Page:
Well no, 500 bucks isn’t small, but you know, but put this down and then if enough people agree with you, I’ll see you in Costa Rica.
Chip Griffin: So do you expect that that will be your model for the foreseeable future in setting up events? Are you going to kind of keep taking it by, you know, day by day, month by month?
Carl Smith: No, I think that’s the model going forward. One thing I hate is making decisions. I was never good at it.
Chip Griffin: And that’s a challenging thing, as a leader of an organization, right?
Carl Smith: Yeah. Okay. Well, when you, when you’re responsible for other people’s mortgages, it’s like hard to make a decision because you’re not thinking about what would I do.
You’re thinking about what’s best for us. And that’s such a different thing cause you don’t know everybody’s context or where they are, but, but yeah, I think we’ll keep it because given that we were always a community that sustained on events, right. We were always community first. We were always hanging out, talking, if somebody was in somebody’s town, they were getting together.
The biggest risk for us has always been in person events. There’s more than one time. Like, I mean, I’ll, I’ll just say it, you know, this event we’ve got coming up looks like we may lose about 30 grand. You can only do that so many times. But when you’ve got almost a thousand members and you don’t want to use the money that way, right.
You don’t want to be a bad steward of what’s come in. So yeah, that, that will be the last event that we do in that manner. It’s the last one we got caught on when we thought we were out of the woods. So really, I don’t know why we wouldn’t just let the community kind of crowdfund. If they want to do this, come together and we’ll make it happen.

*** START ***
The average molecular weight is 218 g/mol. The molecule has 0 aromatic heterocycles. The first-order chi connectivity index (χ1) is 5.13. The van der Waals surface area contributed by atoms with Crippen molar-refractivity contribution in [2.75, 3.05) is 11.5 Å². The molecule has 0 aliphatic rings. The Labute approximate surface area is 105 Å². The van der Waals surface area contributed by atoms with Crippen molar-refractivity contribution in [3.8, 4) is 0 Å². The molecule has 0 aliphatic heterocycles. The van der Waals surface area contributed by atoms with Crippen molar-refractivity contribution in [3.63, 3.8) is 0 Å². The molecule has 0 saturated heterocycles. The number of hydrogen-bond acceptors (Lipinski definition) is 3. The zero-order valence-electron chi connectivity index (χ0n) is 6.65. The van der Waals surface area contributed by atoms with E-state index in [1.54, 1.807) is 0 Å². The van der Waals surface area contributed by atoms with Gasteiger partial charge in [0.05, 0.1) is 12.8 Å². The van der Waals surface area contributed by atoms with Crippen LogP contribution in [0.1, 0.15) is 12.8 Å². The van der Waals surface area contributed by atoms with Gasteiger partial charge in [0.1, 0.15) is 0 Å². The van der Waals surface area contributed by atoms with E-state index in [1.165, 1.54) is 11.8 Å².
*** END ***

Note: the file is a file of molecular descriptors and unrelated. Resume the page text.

Chip Griffin: What’s your experience with online, only events right now is that are people sick and tired of them? Are you seeing decreased attendance or are you seeing people sort of frustrated with that format? Or do you think that people are embracing it still in saying, yeah. You know, not for everything, but you know, this is a useful platform for workshops and such going forward?
Carl Smith: Yeah, I think that’s very much a yes, and. Right. It’s people where we get an online event going on, somebody is one is going to bitch about how much they’re on zoom. I’m on zoom all the damn time. I can’t stand it. I can’t this, I can’t that. But then it’s like, it was so good to see everybody. Right. So it’s, it’s one of those things where I think everybody is exhausted from being on camera all the time and not quite making eye contact. Right. But really it’s more in the work environment. I think when people come to an event and they’re allowed to just be themselves. And although I think a lot of humanizing has happened, we’ve all become a lot more open with who we are and how we are.
But I think that when we do the online events and we see the post event surveys, even when we did owner summit and we had a streaming option, but we were, they were involved in the Q and A, they were involved in those things. Those reviews were great. So I think it really depends. We’re not going to sit here and just stay on camera the whole time when we’re in an event for two or three days.